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Aid for unemployed homeowners boosted by Obama administration

July 7, 2011 |  8:06 am

Foreclosure sign The Obama administration Thursday increased the aid available to many unemployed homeowners, allowing them to miss up to a year of payments to stave off foreclosure.

Mortgage servicers for loans backed by the Federal Housing Administration will be required to extend so-called forbearance on mortgage payments for 12 months -- triple the current requirement of four months -- for borrowers who qualify for the assistance. The Obama administration also is making it easier for homeowners to qualify.

In addition, mortgage servicers participating in the administration's Making Home Affordable program will be required to extend forbearance for unemployed homeowners for the same period "wherever possible under regulator and investor guidelines," the White House said. The major mortgage servicers all are participants in that program.

"The current unemployment forbearance programs have mandatory periods that are inadequate for the majority of unemployed borrowers,” said Housing and Urban Development Secretary Shaun Donovan.  “Today, 60% of the unemployed have been out of work for more than three months and 45% have been out of work for more than six.  Providing the option for a year of forbearance will give struggling homeowners a substantially greater chance of finding employment before they lose their home.”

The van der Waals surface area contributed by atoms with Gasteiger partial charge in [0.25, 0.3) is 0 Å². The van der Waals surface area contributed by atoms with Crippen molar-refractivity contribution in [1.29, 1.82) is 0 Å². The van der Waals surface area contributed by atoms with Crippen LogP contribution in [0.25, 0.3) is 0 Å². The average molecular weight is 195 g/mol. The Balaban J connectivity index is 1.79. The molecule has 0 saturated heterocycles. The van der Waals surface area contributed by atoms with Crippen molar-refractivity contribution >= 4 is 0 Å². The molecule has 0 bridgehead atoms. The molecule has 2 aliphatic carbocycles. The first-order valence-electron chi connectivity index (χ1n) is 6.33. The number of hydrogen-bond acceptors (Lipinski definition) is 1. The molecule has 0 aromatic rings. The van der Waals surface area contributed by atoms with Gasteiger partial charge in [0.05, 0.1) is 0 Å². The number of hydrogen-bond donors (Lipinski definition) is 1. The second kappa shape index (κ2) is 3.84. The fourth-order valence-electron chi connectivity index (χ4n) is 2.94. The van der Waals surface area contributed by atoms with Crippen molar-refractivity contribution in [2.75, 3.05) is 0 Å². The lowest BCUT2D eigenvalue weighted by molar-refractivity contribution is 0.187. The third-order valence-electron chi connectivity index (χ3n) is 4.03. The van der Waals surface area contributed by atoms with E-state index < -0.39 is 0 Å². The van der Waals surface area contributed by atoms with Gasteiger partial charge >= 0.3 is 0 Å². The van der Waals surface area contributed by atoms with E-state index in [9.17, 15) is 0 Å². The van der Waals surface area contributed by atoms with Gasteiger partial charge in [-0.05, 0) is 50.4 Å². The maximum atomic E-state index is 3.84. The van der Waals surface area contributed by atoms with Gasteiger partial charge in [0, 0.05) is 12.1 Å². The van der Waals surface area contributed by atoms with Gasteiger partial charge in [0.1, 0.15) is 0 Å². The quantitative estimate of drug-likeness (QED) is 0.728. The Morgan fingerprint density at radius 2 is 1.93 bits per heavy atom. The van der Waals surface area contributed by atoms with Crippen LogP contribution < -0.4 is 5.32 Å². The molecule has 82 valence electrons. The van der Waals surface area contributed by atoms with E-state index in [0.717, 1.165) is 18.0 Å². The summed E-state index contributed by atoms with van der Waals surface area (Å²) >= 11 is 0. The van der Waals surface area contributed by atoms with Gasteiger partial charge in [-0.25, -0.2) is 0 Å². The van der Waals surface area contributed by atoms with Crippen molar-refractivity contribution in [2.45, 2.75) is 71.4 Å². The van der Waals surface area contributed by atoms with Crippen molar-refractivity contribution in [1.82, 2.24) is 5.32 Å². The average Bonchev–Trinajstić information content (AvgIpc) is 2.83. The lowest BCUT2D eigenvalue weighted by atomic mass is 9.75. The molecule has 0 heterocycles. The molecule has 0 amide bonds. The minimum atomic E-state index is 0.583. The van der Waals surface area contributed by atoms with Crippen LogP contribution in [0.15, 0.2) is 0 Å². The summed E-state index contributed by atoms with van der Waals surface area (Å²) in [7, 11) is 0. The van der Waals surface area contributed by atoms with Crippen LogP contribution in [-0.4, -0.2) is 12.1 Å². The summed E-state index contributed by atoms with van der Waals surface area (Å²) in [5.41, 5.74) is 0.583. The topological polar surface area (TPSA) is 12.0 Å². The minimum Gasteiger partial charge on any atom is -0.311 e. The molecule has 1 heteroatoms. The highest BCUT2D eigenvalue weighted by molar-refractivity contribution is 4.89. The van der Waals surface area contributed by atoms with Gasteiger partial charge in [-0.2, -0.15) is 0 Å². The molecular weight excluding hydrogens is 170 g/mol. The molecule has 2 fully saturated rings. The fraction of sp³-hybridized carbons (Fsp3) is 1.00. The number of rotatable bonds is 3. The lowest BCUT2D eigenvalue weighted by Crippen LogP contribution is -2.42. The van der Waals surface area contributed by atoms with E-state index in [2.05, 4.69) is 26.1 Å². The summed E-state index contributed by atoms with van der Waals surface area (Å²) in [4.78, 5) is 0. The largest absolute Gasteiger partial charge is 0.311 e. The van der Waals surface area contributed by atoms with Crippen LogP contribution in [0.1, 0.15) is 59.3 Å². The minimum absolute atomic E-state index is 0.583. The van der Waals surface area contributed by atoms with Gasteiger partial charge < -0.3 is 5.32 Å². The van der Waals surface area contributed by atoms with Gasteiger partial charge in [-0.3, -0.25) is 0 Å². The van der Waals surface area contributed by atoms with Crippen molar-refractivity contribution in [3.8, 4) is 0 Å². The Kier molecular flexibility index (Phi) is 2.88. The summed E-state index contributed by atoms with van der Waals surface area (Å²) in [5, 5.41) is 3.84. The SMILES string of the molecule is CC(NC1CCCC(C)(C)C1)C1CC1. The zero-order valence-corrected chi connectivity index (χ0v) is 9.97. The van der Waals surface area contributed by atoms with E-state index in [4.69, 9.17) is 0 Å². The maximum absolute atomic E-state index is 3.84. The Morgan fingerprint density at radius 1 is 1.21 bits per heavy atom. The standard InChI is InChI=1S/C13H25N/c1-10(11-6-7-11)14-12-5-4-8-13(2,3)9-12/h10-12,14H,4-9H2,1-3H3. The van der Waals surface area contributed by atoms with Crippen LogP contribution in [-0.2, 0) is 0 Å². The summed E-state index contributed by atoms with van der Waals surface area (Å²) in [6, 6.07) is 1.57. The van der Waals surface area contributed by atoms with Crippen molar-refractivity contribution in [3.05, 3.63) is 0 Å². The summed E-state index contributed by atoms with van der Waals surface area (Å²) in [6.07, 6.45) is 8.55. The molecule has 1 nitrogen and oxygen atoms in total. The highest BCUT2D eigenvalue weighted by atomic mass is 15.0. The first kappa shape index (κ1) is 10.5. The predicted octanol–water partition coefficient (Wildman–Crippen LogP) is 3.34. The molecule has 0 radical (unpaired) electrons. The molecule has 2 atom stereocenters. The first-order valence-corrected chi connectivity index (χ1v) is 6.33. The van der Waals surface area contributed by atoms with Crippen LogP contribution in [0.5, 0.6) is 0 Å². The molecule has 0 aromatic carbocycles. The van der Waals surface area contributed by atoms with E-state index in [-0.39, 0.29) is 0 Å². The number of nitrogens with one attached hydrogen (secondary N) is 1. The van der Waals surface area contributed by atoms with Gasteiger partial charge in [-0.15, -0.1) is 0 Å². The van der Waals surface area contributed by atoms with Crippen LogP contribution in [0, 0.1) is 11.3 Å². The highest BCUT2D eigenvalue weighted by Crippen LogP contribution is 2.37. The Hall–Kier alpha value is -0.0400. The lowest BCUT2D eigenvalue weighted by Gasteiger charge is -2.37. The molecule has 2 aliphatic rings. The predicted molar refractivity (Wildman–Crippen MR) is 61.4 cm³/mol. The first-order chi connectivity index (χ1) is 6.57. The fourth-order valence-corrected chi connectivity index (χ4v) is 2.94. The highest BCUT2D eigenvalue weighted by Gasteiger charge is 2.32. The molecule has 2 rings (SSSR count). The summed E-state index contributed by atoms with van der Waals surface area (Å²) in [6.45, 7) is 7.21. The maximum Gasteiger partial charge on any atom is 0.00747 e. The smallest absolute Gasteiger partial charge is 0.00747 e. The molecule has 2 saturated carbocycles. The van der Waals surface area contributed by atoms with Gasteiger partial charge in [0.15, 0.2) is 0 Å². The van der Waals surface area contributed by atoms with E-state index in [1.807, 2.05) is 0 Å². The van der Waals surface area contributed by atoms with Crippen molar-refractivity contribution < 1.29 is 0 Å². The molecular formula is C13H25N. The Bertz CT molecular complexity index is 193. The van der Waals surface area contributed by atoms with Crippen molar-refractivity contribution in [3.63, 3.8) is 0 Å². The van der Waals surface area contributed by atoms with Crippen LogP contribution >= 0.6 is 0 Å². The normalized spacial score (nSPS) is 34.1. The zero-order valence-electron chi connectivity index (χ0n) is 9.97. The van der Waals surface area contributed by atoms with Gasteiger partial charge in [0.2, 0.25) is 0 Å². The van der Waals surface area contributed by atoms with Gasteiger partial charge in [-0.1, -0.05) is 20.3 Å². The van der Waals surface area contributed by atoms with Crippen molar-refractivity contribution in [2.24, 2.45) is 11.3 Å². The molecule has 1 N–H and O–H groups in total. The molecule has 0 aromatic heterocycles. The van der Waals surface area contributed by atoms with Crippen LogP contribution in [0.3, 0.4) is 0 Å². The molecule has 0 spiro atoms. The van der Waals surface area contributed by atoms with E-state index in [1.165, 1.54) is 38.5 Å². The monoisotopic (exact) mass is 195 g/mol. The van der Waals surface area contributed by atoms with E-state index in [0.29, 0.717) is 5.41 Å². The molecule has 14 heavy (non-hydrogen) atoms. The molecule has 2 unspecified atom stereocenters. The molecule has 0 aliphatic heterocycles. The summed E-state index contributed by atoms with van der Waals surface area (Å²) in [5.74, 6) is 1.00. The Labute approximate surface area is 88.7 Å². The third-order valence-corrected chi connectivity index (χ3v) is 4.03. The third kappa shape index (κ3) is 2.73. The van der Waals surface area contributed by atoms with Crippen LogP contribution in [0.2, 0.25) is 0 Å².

President Obama said Wednesday that the administration has been working to find new ways to reduce foreclosures with unemployment still high at 9.1%, noting that the housing market continues "to be a big drag on the economy. "

"We’ve had to revamp our housing program several times to try to help people stay in their homes and try to start lifting home values up," Obama said in response to a question on Twitter. "But of all the things we’ve done, that’s probably been the area that’s been most stubborn to us trying to solve the problem."

-- Jim Puzzanghera

Photo: A "no trespassing" sign on a house in Los Angeles in May. Credit: Associated Press.

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